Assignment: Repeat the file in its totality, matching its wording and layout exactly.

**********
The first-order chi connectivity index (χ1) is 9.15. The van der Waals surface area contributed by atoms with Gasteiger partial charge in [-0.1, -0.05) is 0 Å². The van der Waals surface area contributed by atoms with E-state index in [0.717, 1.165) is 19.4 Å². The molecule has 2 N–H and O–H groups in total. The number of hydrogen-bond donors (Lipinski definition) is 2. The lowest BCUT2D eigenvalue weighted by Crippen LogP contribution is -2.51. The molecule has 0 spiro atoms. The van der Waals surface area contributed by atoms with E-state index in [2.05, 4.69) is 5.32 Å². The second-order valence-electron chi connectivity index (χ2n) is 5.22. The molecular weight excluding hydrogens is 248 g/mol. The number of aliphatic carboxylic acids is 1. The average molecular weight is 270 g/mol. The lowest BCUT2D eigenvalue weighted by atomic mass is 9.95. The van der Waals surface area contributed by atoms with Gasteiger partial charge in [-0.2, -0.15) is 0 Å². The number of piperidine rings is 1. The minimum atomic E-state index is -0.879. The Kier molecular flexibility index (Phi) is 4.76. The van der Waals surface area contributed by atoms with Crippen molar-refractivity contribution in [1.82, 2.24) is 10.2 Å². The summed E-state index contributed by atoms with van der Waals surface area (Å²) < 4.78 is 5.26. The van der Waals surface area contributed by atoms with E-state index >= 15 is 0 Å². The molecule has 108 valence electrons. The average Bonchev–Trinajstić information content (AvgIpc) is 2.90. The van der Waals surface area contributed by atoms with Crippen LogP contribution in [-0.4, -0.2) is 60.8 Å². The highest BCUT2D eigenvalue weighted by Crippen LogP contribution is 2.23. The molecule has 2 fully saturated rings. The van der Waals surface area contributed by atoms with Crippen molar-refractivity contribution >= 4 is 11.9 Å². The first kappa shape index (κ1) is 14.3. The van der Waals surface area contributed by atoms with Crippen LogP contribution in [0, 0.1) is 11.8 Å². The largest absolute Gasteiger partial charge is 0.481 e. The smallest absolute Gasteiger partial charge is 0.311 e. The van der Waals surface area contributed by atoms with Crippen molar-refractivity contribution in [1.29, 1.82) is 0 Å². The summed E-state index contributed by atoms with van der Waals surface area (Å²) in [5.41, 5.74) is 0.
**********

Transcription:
The first-order chi connectivity index (χ1) is 9.15. The van der Waals surface area contributed by atoms with Gasteiger partial charge in [-0.1, -0.05) is 0 Å². The van der Waals surface area contributed by atoms with E-state index in [0.717, 1.165) is 19.4 Å². The molecule has 2 N–H and O–H groups in total. The number of hydrogen-bond donors (Lipinski definition) is 2. The lowest BCUT2D eigenvalue weighted by Crippen LogP contribution is -2.51. The molecule has 0 spiro atoms. The van der Waals surface area contributed by atoms with E-state index in [2.05, 4.69) is 5.32 Å². The second-order valence-electron chi connectivity index (χ2n) is 5.22. The molecular weight excluding hydrogens is 248 g/mol. The number of aliphatic carboxylic acids is 1. The average molecular weight is 270 g/mol. The lowest BCUT2D eigenvalue weighted by atomic mass is 9.95. The van der Waals surface area contributed by atoms with Gasteiger partial charge in [-0.2, -0.15) is 0 Å². The number of piperidine rings is 1. The minimum atomic E-state index is -0.879. The Kier molecular flexibility index (Phi) is 4.76. The van der Waals surface area contributed by atoms with Crippen molar-refractivity contribution in [1.82, 2.24) is 10.2 Å². The summed E-state index contributed by atoms with van der Waals surface area (Å²) < 4.78 is 5.26. The van der Waals surface area contributed by atoms with E-state index >= 15 is 0 Å². The molecule has 108 valence electrons. The average Bonchev–Trinajstić information content (AvgIpc) is 2.90. The van der Waals surface area contributed by atoms with Crippen LogP contribution in [-0.4, -0.2) is 60.8 Å². The highest BCUT2D eigenvalue weighted by Crippen LogP contribution is 2.23. The molecule has 2 fully saturated rings. The van der Waals surface area contributed by atoms with Crippen molar-refractivity contribution >= 4 is 11.9 Å². The first kappa shape index (κ1) is 14.3. The van der Waals surface area contributed by atoms with Crippen LogP contribution in [0, 0.1) is 11.8 Å². The largest absolute Gasteiger partial charge is 0.481 e. The smallest absolute Gasteiger partial charge is 0.311 e. The van der Waals surface area contributed by atoms with Crippen molar-refractivity contribution in [1.29, 1.82) is 0 Å². The summed E-state index contributed by atoms with van der Waals surface area (Å²) in [5.41, 5.74) is 0.